Note: Most default system service accounts ship with /bin/false or /sbin/nologin as their default, which means ssh wont allow you to login directly via ssh.

So you are looking issued the command cat /etc/passwd and she that your user has no login shell and you say Michael this whole maintaining access with public keys in the authorized_keys file is useless to me. So how about another user of SSH for linux post exploitation; using your user to port forward into the local network over ssh?

So you get a web shell using some fancy new wordpress vulnerability and then you cat out the wp-config.php file and see that the database isn’t hosted on the local system. Now you have to pop another box to access that database right? Wrong. You can create a local port forward the the mysql port with ssh. by using the following command.

ssh -R 9000:<mysql server ip>:3306 www-data@localhost

So now maybe people are thinking of great I have to have a shell again…but www-data has /sbin/nologin! Thats fine we dont need a shell. Just follow the steps above. Use your web shell from the wordpress vulnerability to use ssh-keygen to generate the www-data users keys and .ssh directly. Then simply cat your public key into the .ssh/authorized_keys file, to give you a means of local authentication. You may not be able to get a local shell, but you can still ssh port forward by telling ssh not to use interactive login or allocate a tty with the following command.

ssh -v -nNT -R 9000:<mysql server ip>:3306 www-data@localhost

This will create an ssh tunnel that will port forward all traffic from 9000 to the mysql server on its default port. So simply issue the mysql command to connect on port 9000 and use the credentials in the wp-config.php file.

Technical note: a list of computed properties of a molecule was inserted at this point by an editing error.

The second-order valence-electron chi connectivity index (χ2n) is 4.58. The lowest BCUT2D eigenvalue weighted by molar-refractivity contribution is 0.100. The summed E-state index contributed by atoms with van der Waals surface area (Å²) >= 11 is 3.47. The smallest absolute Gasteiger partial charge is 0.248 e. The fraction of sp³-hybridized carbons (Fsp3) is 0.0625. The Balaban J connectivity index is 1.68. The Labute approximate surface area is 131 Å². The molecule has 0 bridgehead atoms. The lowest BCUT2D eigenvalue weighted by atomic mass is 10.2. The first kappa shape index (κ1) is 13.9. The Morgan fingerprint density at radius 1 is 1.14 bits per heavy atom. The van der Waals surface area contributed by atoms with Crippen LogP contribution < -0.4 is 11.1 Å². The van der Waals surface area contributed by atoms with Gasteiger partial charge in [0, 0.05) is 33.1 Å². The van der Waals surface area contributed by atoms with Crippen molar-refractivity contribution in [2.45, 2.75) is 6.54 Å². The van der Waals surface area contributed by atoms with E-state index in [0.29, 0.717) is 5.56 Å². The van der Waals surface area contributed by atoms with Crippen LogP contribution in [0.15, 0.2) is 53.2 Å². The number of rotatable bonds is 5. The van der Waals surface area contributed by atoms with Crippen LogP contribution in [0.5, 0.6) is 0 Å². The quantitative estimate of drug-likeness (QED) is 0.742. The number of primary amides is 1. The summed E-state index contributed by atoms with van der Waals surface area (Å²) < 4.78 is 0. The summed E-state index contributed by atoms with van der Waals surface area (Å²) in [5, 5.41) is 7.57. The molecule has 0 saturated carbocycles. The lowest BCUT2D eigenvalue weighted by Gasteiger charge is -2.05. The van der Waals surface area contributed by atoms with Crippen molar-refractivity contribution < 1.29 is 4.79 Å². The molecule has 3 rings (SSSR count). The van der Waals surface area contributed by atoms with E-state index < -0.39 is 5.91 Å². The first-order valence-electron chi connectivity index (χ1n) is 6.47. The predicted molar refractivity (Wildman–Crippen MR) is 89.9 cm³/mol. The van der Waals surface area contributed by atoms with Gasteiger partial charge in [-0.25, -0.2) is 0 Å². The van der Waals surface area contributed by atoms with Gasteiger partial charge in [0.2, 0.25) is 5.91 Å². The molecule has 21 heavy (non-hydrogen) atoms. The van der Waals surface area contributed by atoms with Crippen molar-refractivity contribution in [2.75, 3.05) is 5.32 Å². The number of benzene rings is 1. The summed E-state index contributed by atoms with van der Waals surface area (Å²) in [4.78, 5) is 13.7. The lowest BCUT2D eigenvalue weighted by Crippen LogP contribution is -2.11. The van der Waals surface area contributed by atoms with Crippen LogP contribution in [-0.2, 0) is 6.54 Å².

mysql -u wordpress -p -h <web server ip> -p 9000


If you have any questions or want to know more just leave a comment or hit me up on social media.

External IP Address Lookup Service

As a penetration testing having the ability to easily preform an internet facing or external IP address lookup is very important. Weather you end up on a box in a clients DMZ or you just need to set up that handler for your social engineering engagement, being able to quickly get the IP makes things a lot easier. I for one, like to do a great deal of automation and I’ve used several of these external IP address lookup services over the years. However, as I’m sure many people are aware, these services some and go like the wind.

One of my favorites that I’ve come to relay on over the years is Not only did this external ip address lookup service have some of the coolest domain names ever, but it also responded very quickly via the terminal with just the IP; while offering additionally information if you viewed the web page directly. Needless to say, I kinda just fell in love and mindlessly used its services for over a year.

Sadly and several other external IP address lookup services have since slowed to a crawl or been shutdown. Likely because they begin to receive heavy traffic once they take off and generate little to no revenue for the host. Nevertheless, I’ve decided that instead of finding a new external ip address lookup service to fall in love with, I would just piggy back off my blog to release my own simple version of the site. My goal being, to maintain the external IP address lookup service, via the terminal, that I’ve come accustom to using for scripting and automation.

So without further a due I give you, your one stop stop for external ip address lookup. I know some people like be wondering why the heck they would ever trust me so I’ve included the complete source code bellow.


function getIpAddr()
if (!empty($_SERVER['HTTP_CLIENT_IP'])) //check to see if the ip is internal
elseif (!empty($_SERVER['HTTP_X_FORWARDED_FOR'])) //check and to if the ip is being properly proxied
$ip=$_SERVER['REMOTE_ADDR']; //else use the value given in the remote ip address header
return $ip;